(Editor’s note: Every Sunday, we’ll wrap up the week on PFF Fantasy with some topic one of our writers has been thinking about of late, and recap the features, columns, and podcasts you could find on the site that week.)
My very first “fantasy” leagues were little one-off things I did with my dad and my brother. We’d go to a baseball game early in the season and draft teams — one player at each position. One round was the catcher round, one was the first base round, etc. We just rotated who had first pick. We’d write the teams down, and at the end of the season I’d go through my dad’s Baseball Weekly magazines to total up stats and find a winner, who got $5 from each loser.
My first league with friends was in an NBA league in middle school. There were nine of us, so Donnie and I co-owned a team. A week into the season, he unveiled his master plan: He’d trade all our good players to Troy for all Troy’s bad players, then defect and become Troy’s co-owner and leave me to run our now-bad team solo. It wasn’t exactly sneaky, but whatever. The thing about this league was we kept score by paper, and we had few rules. One rule we didn’t have was roster size. There had been a 10-round draft, so 80 players were owned, but I said screw it and picked up the next 40 best players. Literally, my roster was 50 players. I worked 2- and 3-for-1 trades for the next few weeks until my team … was better than Donnie and Troy’s. It was enormously liberating.
For years, I was in my buddy’s football league out of Richmond. The draft every year was in Hooters. Only two of us would bring a laptop; only three or four of us even had cheat sheets beyond a list of their favorite players. It was a real league, for real money, and everybody tried, but it was really an excuse for these guys to get together each year and drink for a few hours. They weren’t bad at fantasy, save for the regular overdrafting of ex-UK players (and the one guy who for whatever reason loved Philip Rivers), but it wasn’t the point. I wasn’t one of their group of friends, but I quasi-became one over my years in the league.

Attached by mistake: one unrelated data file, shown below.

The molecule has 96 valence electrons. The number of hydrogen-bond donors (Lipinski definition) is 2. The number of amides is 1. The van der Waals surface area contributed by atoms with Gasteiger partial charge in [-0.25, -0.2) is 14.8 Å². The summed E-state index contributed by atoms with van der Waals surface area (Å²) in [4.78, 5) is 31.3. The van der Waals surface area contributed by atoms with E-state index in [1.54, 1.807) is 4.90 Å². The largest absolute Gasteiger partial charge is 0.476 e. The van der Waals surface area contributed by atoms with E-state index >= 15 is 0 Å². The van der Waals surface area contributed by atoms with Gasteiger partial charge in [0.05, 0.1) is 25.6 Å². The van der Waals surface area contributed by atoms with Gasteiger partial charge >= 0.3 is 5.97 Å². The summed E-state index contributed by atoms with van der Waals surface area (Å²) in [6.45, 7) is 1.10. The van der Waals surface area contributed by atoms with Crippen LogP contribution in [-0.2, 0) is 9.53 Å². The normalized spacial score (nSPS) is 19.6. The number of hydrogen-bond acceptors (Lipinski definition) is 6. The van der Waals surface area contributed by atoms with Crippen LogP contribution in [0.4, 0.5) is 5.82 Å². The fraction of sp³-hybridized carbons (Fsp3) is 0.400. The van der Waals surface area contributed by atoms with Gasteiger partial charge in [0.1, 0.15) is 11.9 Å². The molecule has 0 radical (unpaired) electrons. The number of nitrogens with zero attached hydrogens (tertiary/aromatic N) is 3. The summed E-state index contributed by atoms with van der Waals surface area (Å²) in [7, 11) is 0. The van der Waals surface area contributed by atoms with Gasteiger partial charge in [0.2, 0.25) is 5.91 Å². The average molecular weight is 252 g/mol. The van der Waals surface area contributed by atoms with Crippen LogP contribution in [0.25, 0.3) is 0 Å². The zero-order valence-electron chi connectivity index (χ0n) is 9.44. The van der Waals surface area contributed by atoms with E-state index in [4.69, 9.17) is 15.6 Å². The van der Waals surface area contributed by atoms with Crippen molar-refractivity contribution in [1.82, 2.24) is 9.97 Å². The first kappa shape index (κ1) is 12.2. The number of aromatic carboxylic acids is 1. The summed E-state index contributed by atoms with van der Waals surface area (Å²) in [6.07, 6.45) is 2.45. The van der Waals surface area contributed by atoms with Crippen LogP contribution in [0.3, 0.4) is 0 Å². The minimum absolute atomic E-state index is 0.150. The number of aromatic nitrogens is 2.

These days, fantasy is serious business. That’s why we do what we do, and why there are dozens of other sites doing the same. Experts leagues, big-money offerings, hundreds of best-ball rosters. You almost have to take this thing seriously.
But the most fun I’ve ever had playing fantasy was drafting a roster with my dad and brother when I was a kid. The silliest fantasy story I can tell is when I made Mitch Richmond the 50th player on a fantasy roster than ended up winning the title. The most laughing I’ve done at a fantasy draft in recent years is when my drunk buddy Drew tried to draft “Dennis Green” one year, forgetting that was a coach.
Your serious leagues are the important ones, and you need to take them seriously. But don’t lose sight of why we started doing this in the first place. Fantasy is fun. Any time fantasy makes you literally want to quit, you aren’t doing it right.
Have all your leagues every year. But try really hard to have at least one league where you don’t have to care that much, where the reason for the league is getting together for the draft. Have one league where you can just do silliness. It keeps things fun.
- Mike Castiglione recapped the biggest offseason moves for fantasy purposes — the ones fantasy owners love and the ones they aren’t so fond of.
- With eyes turned toward 2018, Tyler Buecher offers up five WR/TE options who should beat their ADP and played Draft This/Not That with players at similar ADPs. Ross Miles found some sleeper LB values for IDP leagues. Michael Moore decided between Kareem Hunt and Leonard Fournette. And Tyler Loechner tried to predict the “yo-yo” players — guys whose results have been hardest to pinpoint.
- Looking back on trends, Curtis Patrick examined how hard it is to repeat as a starting fantasy QB, while Dan Clasgens examined the factors that go into long-term successful quarterbacks.
- Scott Barrett’s Metrics that Matter offered a dive into passer rating based on position targeted, looked in depth at the Chiefs offense, and started a study into fantasy consistency.
- Tyler Loechner offered a look at the relationship between average depth of target and fantasy performance.
- Daniel Kelley looked at breakaway yardage for running backs and highlighted the players with the highest fantasy floors.